It’s only fitting to spend the end of the day at the End of the Island. After a quick dinner, we returned to the Point to watch the sun go down. The colorful skies over the Sound did not disappoint. It was a great final act for our adventure, and we listened to the final performances of the nearby songbirds as the day came to a close. Josh was kind enough to take the wheel, and I for one was slipping in and out of consciousness the whole way back west.
On the journey home, I convinced the crew to stop in Quogue and listen for singing nightjars. Whip-poor-wills and Chuck-will’s-widows are known to inhabit the wooded areas in this neighborhood, and it is possible to hear both species from the same stretch of road if you’re lucky. Unfortunately, I had no such luck. Perhaps we had arrived too late after sunset, maybe the birds were busy foraging or singing deeper in the forest. At any rate, it was a swing and a miss. It was hard to complain about this strikeout at the end of a fun, full day, but I still wanted to settle the score.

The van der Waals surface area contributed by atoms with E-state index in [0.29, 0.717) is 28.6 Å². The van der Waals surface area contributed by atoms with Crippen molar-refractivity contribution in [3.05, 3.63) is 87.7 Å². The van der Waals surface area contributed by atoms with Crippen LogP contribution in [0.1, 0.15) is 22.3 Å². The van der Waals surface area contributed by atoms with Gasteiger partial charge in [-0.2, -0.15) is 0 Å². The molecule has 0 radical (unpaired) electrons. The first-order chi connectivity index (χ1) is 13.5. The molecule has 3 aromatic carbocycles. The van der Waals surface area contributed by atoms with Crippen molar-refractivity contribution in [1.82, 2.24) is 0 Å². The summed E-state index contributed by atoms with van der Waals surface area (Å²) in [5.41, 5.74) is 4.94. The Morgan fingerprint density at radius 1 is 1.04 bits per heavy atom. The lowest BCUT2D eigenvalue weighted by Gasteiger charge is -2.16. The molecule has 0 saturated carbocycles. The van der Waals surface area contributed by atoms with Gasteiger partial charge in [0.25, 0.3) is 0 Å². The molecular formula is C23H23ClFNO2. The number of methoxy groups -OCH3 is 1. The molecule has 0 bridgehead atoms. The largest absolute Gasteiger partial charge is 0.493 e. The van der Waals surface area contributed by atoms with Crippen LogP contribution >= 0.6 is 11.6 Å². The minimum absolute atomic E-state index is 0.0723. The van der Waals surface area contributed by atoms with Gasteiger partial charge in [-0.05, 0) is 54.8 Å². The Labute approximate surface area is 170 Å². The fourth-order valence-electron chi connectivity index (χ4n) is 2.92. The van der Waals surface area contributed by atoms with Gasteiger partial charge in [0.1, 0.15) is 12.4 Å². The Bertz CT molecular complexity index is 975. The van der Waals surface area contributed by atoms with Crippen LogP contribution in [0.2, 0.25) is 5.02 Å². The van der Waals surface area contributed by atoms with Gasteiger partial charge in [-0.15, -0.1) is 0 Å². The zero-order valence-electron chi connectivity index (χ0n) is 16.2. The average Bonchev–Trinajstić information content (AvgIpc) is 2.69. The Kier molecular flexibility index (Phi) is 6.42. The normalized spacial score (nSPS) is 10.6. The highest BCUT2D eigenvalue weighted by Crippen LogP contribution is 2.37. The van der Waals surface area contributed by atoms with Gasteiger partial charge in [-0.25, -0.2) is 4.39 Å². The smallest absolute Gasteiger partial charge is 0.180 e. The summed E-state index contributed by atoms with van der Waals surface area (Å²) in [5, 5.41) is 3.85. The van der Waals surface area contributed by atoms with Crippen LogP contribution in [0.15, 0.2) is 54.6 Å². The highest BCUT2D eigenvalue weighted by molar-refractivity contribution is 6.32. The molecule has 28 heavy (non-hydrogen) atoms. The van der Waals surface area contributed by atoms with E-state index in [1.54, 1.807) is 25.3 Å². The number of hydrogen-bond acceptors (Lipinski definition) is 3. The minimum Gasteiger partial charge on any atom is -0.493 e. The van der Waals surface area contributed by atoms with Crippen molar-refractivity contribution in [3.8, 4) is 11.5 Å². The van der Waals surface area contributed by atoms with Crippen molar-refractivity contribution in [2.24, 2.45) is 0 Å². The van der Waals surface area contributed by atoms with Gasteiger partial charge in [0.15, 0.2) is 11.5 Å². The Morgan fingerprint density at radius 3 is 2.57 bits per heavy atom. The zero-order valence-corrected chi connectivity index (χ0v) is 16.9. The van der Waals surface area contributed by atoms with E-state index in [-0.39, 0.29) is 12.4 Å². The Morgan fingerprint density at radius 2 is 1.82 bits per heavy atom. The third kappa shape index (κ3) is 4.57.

After a sweltering, uneventful Sunday, I drove out to Edgewood Oak Brush Plains Preserve just before dusk. I had only visited this park once before, but I had received intel that it was a prime spot for listen for Whip-poor-wills. I’d already seen and heard Chucks earlier in the year, and I really wasn’t looking to drive all the way back to Quogue just to take a chance at hearing them simultaneously again. The Whips would have to do, assuming I was lucky enough to find them. I maintained a brisk pace as I walked out to the spot where I’d seen the Red Crossbills back in March. A passing biker stopped to chat with me as I waited for the sun to set, sharing fun facts and short stories about the property and his experiences over the years. He didn’t continue along until the sky had begun to darken, but after he said farewell I noted a Whip-poor-will singing close by.